​An aerial view of the shoreline at Powderhorn Ranch in Texas. | Credit: Texas Parks and Wildlife Department

​Conserving Gulf Coast landscapes

Even on a moonless night, you could tell the Powderhorn Ranch teemed with wildlife. Every few minutes, telltale sounds punctuated the darkness – mullet splashing out in Matagorda Bay, coyotes wailing, spooked white-tailed deer snorting. A flashlight beam jutting through the fog reflected eyes at almost every turn, some small and close to the ground, others large and staring back at you through the brush.

But it was only later, as dawn broke, that you could truly appreciate the abundance of wildlife at this 17,351-acre spread on the Texas coast.

The clear shallows off the marshy shoreline practically boiled with mullet and shrimp. Spotted tail fins broke the surface as schools of red drum chased bait fish and nosed around for crabs. As egrets high-stepped through the shallows, the day’s first squadrons of brown pelicans began patrolling just offshore. By the time the sun broke the horizon, across the bay and far out over the Gulf of Mexico, at least a dozen of the iconic birds were hard at work, dive-bombing pods of menhaden balled up less than 100 yards out.

An early-morning driving tour led by Carter Smith, executive director of the Texas Parks and Wildlife Department (TPWD), generated even more wildlife sightings. A crested caracara took off from atop a gnarled live oak at the edge of a native tallgrass prairie. Along the banks of Powderhorn Lake, fiddler crabs skittered through the marsh grass while an osprey carried a catch high overhead. At one of the ranch’s many isolated freshwater pothole ponds, a massive whitetail buck bolted from cover and bounded away just a few yards from the tour group.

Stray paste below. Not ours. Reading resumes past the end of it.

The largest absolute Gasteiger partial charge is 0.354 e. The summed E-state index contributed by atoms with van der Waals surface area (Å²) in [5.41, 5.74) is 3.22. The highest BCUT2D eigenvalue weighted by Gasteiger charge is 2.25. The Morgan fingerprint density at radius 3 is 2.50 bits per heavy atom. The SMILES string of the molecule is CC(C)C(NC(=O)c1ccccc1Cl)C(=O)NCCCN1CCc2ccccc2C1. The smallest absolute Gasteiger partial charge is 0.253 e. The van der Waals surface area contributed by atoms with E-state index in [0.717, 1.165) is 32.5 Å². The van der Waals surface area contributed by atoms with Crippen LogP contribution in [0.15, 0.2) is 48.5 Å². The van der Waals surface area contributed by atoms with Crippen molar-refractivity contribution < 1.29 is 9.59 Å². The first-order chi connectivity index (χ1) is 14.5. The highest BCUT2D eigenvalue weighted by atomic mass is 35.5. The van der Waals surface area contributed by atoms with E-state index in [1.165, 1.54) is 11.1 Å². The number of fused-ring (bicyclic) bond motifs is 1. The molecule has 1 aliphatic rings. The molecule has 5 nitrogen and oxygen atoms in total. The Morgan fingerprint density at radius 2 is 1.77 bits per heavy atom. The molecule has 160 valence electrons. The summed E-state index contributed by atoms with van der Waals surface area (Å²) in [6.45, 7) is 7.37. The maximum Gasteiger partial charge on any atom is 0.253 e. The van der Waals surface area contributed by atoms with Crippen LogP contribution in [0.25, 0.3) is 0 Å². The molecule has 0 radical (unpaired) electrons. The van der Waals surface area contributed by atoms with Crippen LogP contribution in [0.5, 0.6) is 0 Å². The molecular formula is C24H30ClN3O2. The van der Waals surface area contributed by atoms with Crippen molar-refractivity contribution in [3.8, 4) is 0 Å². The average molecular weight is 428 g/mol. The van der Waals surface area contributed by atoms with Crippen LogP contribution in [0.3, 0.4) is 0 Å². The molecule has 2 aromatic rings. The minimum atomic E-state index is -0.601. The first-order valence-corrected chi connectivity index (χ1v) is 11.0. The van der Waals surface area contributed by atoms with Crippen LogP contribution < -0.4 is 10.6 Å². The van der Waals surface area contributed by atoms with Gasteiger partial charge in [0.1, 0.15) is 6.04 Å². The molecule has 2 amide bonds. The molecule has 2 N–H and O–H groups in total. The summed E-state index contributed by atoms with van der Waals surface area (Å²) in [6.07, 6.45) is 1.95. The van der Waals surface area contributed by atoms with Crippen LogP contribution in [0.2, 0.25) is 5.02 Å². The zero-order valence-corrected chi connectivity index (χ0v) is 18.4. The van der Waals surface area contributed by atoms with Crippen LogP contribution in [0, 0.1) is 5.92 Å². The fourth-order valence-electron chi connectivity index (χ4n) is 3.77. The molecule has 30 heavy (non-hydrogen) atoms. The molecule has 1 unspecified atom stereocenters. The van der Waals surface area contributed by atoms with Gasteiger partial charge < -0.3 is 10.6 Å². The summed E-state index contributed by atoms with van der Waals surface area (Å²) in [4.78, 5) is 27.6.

By the tour’s end, it was easy to see what why the successful effort to purchase and permanently protect the enormous ranch now serves as a model for Gulf of Mexico recovery efforts following the 2010 Deepwater Horizon oil spill.

“We’ve had our sights set on Powderhorn for decades,” Smith said during a stop on the tour. “It’s one of those last fabled ranches on the coast, and one of Mother Nature’s finest creations, as far as I’m concerned.”

Time to think big

In the wake of the disastrous 2010 oil spill, conservation forces across the Gulf Coast already have begun tapping into enormous recovery funds to leverage once-in-a-lifetime conservation opportunities to protect, enhance and sustain some of the nation’s most important coastal ecosystems.

“The Deepwater tragedy was just that – a tragedy – and we would have never wanted to see that happen,” Smith said. “But it’s also presented an opportunity. ... You can be more far-sighted, take some risks and realize some dreams you never otherwise would.”

In 2013, a U.S. District Court approved two plea agreements resolving certain criminal charges against BP and Transocean that arose from the Deepwater Horizon spill. The agreements directed a total of $2.544 billion to the Gulf Environmental Benefit Fund, administered by the National Fish and Wildlife Foundation (NFWF), for projects benefiting the natural resources of the Gulf Coast that were impacted by the spill.

Nearly $1.3 billion will be received for barrier island and river diversion projects in Louisiana, along with $356 million each for natural resource projects in Alabama, Florida, and Mississippi, and $203 million for similar projects in Texas. NFWF is actively working with leaders of state and federal agencies to direct available funding to significant conservation projects.